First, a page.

'On the contrary, it was a self-evident effort to avoid accountability by blaming the tone deaf and borderline offensive messaging on an unspecified "error in their system", which nevertheless clearly required human input due to the specificity of the occasion," she observed.

"It is unlikely that KFC globally will suffer serious consequences, such as boycotts, over such an incident. But even if the problematic communication is unintentional, it leaves (excuse the pun) a bad taste in one's mouth and points to a lackadaisical approach to communications in [general], which reflects poorly on the corporate culture overall."


Care About Your Communications And Audience

"What the business management in KFC and elsewhere should carry away from this incident is the best way to avoid even accidentally offensive messaging is to care about communications overall and about your audience," Tsukerman counseled.

"When you think deeply about what your target market cares about, you will be inspired to put out well thought out and clear messages that connect and work without having to worry about putting your foot in your mouth by jumping opportunistically at any occasion to push your product or service.

"At the end of the day, genuine mistakes can be forgiven, but opportunist callousness will sooner or later become a pattern and damage one's business reputation," she concluded.

Use Social Media

"The company should have also come out with a video from someone high on the executive chain issuing an apology on all social media platforms. Get out in front of the problem but take it head on," Greg Linnelli, a publicist with Otter Public Relations, said via email.

Don't Pass The Buck

"Point the finger internally and say actions have been taken never to let this happen again. Don't blame it on a "system error." Mistakes happen. Own it. Be compassionate and remorseful in the apology and most people will forgive," Linnelli advised.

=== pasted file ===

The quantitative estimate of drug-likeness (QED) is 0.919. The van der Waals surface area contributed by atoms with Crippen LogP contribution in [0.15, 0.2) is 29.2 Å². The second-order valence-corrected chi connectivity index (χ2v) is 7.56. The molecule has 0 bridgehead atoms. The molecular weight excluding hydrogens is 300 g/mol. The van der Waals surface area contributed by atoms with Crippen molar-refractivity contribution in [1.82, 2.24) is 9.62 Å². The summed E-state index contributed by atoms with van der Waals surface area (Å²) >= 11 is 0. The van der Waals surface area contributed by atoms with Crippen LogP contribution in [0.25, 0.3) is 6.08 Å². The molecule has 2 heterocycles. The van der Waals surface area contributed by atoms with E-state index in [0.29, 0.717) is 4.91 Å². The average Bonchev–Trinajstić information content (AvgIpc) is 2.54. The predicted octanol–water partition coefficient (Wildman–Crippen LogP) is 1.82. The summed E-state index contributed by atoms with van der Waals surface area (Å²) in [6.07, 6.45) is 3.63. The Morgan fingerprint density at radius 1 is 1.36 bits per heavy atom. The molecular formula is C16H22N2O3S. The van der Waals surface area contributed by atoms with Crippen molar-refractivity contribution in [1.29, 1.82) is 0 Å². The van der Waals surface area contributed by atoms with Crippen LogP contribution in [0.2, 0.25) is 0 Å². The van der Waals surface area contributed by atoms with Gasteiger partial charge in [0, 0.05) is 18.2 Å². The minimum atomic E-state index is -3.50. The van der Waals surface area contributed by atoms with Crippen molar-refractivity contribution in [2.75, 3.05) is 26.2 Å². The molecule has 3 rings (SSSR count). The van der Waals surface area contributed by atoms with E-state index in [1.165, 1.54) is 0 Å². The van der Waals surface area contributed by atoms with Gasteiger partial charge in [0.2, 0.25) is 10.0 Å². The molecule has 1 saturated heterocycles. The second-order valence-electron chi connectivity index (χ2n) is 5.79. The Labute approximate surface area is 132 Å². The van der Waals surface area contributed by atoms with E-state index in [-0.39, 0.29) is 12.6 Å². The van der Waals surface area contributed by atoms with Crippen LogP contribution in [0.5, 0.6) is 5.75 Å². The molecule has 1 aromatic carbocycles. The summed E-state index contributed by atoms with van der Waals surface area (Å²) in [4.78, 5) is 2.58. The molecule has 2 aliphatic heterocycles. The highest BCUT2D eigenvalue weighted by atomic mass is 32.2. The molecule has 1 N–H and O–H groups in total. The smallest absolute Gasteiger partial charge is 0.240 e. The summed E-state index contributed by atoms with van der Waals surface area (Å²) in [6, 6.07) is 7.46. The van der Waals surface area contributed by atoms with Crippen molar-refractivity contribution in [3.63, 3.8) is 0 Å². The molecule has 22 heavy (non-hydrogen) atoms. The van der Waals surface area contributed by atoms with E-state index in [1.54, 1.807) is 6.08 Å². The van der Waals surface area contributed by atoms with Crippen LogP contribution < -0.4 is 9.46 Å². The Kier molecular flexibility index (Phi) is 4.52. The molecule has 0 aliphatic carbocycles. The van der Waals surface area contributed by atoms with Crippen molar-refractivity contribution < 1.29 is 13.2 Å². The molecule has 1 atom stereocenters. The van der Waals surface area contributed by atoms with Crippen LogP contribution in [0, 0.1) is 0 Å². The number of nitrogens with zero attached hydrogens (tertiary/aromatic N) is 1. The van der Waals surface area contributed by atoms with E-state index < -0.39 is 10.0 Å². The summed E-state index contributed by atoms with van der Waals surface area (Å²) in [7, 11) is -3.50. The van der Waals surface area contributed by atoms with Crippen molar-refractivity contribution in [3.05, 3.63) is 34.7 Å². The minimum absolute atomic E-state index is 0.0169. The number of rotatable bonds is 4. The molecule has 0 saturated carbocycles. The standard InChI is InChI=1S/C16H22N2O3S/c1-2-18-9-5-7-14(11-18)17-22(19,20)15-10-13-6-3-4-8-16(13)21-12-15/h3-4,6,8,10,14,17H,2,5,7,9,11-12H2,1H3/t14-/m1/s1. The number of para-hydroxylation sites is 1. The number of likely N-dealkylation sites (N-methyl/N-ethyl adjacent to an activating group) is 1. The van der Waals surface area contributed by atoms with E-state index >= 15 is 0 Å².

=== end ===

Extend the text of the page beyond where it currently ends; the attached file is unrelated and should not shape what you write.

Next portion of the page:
"This was an unforgivable sin by Kentucky Fried Chicken in Germany. Blaming a "semi-automated content creation process linked to calendars" incorrectly absolves management," Robert Wynne, owner of Wynne Communications and Wynne Events, said via email.

"Knowing the history of Germany and the horrors of the Holocaust, everyone at KFC should have known not all historical remembrances would be suitable to promote sales of fried chicken.

"The other tragedy is with the rise of antisemitism in Europe and around the world, this flawed promotion could inadvertently increase sales. Senior management needs to do more than apologize; they need to resign," he recommended.

Don't Misuse History

Diane Saltzman, director of Survivor Affairs at the U.S. Holocaust Memorial Museum, said in a statement to the Washington Post "Today, recent incidents misusing Holocaust history have been increasing in frequency and intensity

"Holocaust survivors, and everyone—especially in Germany—concerned about historical truth, should never have to see such a blatant attempt to minimize and capitalize on their pain. We hope people remember, learn from and study this history, and refrain from its misuse."


Edward Segal is a crisis management expert, consultant and the bestselling author of the award-winning Crisis Ahead: 101 Ways to Prepare for and Bounce Back from Disasters, Scandals, and Other Emergencies (Nicholas Brealey). Order the book at https://www.amazon.com/gp/product/B0827JK83Q/ref=dbs_a_def_rwt_bibl_vppi_i0

Segal is a Leadership Strategy Senior Contributor for Forbes.com where he covers crisis-related news, topics and issues. Read his recent articles at https://www.forbes.com/sites/edwardsegal/?sh=3c1da3e568c5.

News Media Interview Contact
Name: Edward Segal
Title: Crisis Management Expert
Group: Edward Segal
Dateline: Washington, DC United States
Direct Phone: 415-218-8600
Cell Phone: 415-218-8600
Jump To Edward Segal, Crisis Management Expert Jump To Edward Segal, Crisis Management Expert
Contact Click to Contact